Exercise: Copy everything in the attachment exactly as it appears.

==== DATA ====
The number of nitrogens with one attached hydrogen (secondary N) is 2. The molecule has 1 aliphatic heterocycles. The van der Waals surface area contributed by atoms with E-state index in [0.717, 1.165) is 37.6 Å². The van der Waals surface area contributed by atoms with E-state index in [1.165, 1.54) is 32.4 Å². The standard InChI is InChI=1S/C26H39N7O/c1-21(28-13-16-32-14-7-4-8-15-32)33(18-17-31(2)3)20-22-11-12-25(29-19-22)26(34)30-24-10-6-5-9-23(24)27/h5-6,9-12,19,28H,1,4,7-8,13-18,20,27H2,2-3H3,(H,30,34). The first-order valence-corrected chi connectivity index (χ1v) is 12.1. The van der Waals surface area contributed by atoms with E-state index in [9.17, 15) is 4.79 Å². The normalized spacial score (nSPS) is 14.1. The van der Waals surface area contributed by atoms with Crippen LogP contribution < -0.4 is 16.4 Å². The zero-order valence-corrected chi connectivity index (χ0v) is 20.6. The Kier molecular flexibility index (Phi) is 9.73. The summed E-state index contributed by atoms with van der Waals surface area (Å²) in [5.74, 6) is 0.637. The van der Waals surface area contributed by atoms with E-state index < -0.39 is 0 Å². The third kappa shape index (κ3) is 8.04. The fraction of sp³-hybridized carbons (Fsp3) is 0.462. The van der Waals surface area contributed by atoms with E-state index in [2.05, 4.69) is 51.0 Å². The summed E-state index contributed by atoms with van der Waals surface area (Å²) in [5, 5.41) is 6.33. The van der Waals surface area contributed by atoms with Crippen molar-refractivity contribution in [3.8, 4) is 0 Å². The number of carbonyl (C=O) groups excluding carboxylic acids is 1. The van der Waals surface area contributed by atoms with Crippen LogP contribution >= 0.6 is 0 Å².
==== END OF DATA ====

The number of nitrogens with one attached hydrogen (secondary N) is 2. The molecule has 1 aliphatic heterocycles. The van der Waals surface area contributed by atoms with E-state index in [0.717, 1.165) is 37.6 Å². The van der Waals surface area contributed by atoms with E-state index in [1.165, 1.54) is 32.4 Å². The standard InChI is InChI=1S/C26H39N7O/c1-21(28-13-16-32-14-7-4-8-15-32)33(18-17-31(2)3)20-22-11-12-25(29-19-22)26(34)30-24-10-6-5-9-23(24)27/h5-6,9-12,19,28H,1,4,7-8,13-18,20,27H2,2-3H3,(H,30,34). The first-order valence-corrected chi connectivity index (χ1v) is 12.1. The van der Waals surface area contributed by atoms with E-state index in [9.17, 15) is 4.79 Å². The normalized spacial score (nSPS) is 14.1. The van der Waals surface area contributed by atoms with Crippen LogP contribution < -0.4 is 16.4 Å². The zero-order valence-corrected chi connectivity index (χ0v) is 20.6. The Kier molecular flexibility index (Phi) is 9.73. The summed E-state index contributed by atoms with van der Waals surface area (Å²) in [5.74, 6) is 0.637. The van der Waals surface area contributed by atoms with E-state index < -0.39 is 0 Å². The third kappa shape index (κ3) is 8.04. The fraction of sp³-hybridized carbons (Fsp3) is 0.462. The van der Waals surface area contributed by atoms with E-state index in [2.05, 4.69) is 51.0 Å². The summed E-state index contributed by atoms with van der Waals surface area (Å²) in [5, 5.41) is 6.33. The van der Waals surface area contributed by atoms with Crippen molar-refractivity contribution in [3.8, 4) is 0 Å². The number of carbonyl (C=O) groups excluding carboxylic acids is 1. The van der Waals surface area contributed by atoms with Crippen LogP contribution >= 0.6 is 0 Å².